History will show Seth MacFarlane’s entire career to be most shaped by one bit from a second-season episode of Family Guy, in which Peter trips running home, scuffs his knee, and rocks back and forth, cradling it in pain, for so long that it stops being funny and then somehow becomes funny again.
The lesson MacFarlane seems to have taken away from the success of that bit is that if a joke runs out of momentum, it should eventually recover is you just keep the scene going. On Family Guy and American Dad, that has led to some of their most hysterical gags. In Ted and A Million Ways to Die in the West, it evidenced that MacFarlane’s scuffed-knee persistence can’t sustain itself over the course of a feature film. Ted 2 is the most disappointing proof of that yet.
Ted 2 is cursed with being bloated in every way. The movie goes on too long. Each individual scene goes on too long. The jokes that work go on too long; the jokes that don’t go on even longer. Hell, for a stoner movie about a foul-mouthed teddy bear, the kitchen-sink script manages to showcase not just one, but two extended courtroom sequences.
Those judicial threads form a large part of the backbone of Ted 2, which finds Ted (voiced by MacFarlane) and his best friend John Bennett (Mark Wahlberg) fighting for Ted’s right to be acknowledged as a person by the United States Government, so he and his human wife Tami-Lynn (Jessica Barth) can adopt a child.
Other threads are included therein, like John’s flirtatious relationship with Ted’s lawyer, Samantha L. Jackson (Amanda Seyfried), and the perpetually annoying original owner of Ted, Donny (Giovanni Ribisi), trying to kidnap him again. Really, the loose framework exists purely to let MacFarlane’s brain pinball from scene to scene.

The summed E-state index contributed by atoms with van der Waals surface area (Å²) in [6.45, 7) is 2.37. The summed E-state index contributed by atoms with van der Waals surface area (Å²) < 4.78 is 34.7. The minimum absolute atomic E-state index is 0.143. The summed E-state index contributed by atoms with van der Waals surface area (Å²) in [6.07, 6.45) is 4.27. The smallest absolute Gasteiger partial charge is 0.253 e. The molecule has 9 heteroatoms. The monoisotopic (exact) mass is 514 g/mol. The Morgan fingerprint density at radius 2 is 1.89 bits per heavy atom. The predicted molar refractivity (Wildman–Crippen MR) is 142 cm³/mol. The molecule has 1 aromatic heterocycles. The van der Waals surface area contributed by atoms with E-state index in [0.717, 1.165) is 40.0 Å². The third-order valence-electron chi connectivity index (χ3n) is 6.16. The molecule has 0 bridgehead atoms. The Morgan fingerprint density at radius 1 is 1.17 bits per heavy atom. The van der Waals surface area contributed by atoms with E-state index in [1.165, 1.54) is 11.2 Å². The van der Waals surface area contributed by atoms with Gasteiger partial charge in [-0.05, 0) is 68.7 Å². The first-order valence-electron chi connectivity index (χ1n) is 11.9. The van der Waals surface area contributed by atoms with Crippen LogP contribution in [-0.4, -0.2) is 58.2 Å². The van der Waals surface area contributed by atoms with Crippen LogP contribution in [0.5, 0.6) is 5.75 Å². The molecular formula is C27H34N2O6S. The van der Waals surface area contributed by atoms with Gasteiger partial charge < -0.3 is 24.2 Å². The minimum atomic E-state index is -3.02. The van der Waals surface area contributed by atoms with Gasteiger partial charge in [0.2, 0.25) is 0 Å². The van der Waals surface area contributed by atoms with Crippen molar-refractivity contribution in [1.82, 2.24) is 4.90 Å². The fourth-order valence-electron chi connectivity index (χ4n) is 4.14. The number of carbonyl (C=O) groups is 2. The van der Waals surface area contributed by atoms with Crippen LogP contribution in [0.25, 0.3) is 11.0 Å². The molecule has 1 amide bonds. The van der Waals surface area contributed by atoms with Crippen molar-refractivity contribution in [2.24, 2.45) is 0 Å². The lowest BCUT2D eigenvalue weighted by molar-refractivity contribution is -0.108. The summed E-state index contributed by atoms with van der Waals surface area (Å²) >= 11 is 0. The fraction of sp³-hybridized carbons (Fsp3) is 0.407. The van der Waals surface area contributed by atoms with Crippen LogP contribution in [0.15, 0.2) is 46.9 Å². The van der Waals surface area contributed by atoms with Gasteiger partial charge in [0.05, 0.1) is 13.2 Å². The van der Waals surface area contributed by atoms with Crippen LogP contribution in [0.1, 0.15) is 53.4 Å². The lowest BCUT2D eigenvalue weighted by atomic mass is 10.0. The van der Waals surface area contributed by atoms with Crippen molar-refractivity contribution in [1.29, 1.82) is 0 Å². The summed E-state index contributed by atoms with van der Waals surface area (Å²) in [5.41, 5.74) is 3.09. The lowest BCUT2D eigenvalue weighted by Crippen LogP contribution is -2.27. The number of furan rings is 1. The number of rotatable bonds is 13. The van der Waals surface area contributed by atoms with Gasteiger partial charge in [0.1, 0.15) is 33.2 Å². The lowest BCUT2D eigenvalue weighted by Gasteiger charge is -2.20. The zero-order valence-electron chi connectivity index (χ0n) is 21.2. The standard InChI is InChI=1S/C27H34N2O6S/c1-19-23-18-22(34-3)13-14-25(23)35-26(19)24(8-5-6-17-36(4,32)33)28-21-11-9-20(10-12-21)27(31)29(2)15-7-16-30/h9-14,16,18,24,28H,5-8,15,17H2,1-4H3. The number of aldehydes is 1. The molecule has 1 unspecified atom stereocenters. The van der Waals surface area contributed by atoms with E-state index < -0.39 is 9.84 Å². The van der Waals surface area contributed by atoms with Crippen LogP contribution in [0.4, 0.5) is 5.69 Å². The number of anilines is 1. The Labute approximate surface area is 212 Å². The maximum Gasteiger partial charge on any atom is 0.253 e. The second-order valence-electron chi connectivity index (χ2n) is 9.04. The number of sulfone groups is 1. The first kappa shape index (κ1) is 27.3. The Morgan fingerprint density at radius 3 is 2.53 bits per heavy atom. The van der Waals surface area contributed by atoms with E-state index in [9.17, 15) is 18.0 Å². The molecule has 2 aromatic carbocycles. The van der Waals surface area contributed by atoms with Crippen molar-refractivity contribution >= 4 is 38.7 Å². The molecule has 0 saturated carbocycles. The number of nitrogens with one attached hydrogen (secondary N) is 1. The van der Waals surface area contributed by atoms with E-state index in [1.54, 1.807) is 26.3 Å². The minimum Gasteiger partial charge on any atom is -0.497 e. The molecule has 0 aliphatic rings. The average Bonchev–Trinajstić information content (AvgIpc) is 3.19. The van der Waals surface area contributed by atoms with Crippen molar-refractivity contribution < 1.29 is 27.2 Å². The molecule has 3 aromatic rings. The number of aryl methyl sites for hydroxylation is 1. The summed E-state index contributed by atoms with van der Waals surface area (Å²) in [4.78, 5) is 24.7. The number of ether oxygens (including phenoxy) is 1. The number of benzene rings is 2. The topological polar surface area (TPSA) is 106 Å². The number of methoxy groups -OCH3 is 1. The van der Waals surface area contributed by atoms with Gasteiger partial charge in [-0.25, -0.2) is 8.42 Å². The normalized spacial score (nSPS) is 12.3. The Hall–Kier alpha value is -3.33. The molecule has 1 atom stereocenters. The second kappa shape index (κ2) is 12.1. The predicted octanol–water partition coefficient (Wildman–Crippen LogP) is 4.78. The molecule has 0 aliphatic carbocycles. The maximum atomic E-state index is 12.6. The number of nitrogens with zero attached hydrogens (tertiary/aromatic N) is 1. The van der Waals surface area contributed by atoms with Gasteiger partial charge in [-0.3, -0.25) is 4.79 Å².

The trouble is that in Ted 2, it’s more obvious than ever just how scattered MacFarlane’s attention span is and how unfocussed he can be, despite the sharpness of his wit when its on target. There are some moments of pure genius, like full-scene homages to Planes, Trains & Automobiles and Jurassic Park that are shrewdly filmed. But then, there’s also a lazy cavalcade of cameos paraded through the two-hour comedy, usually for no reason but to maintain the attention of audiences bored by the same shtick.
Alas, the amazingly good timing of a movie about equal rights opening the theatres the same day gay marriage is legalized in the United States is completely squandered by countless homophobic jokes polluting the script. And they’re not even an exception in quality; perhaps the worst crime Ted 2 commits is that for way too much of it, it’s just generally not very funny.
Ted 2 is one of those films where two-thirds of the movie-going public already know whether they’re seeing it or not. To the remaining third, know this: if you’ve always wished someone would make a movie that featured both a lavish, ‘50s-style opening dance numbers in tuxes and a sloppy, slapstick scene involving Wahlberg’s character being covered head-to-toe in sperm bank donations, this is the scatter-brained movie for you.
But you’ll still find it too long.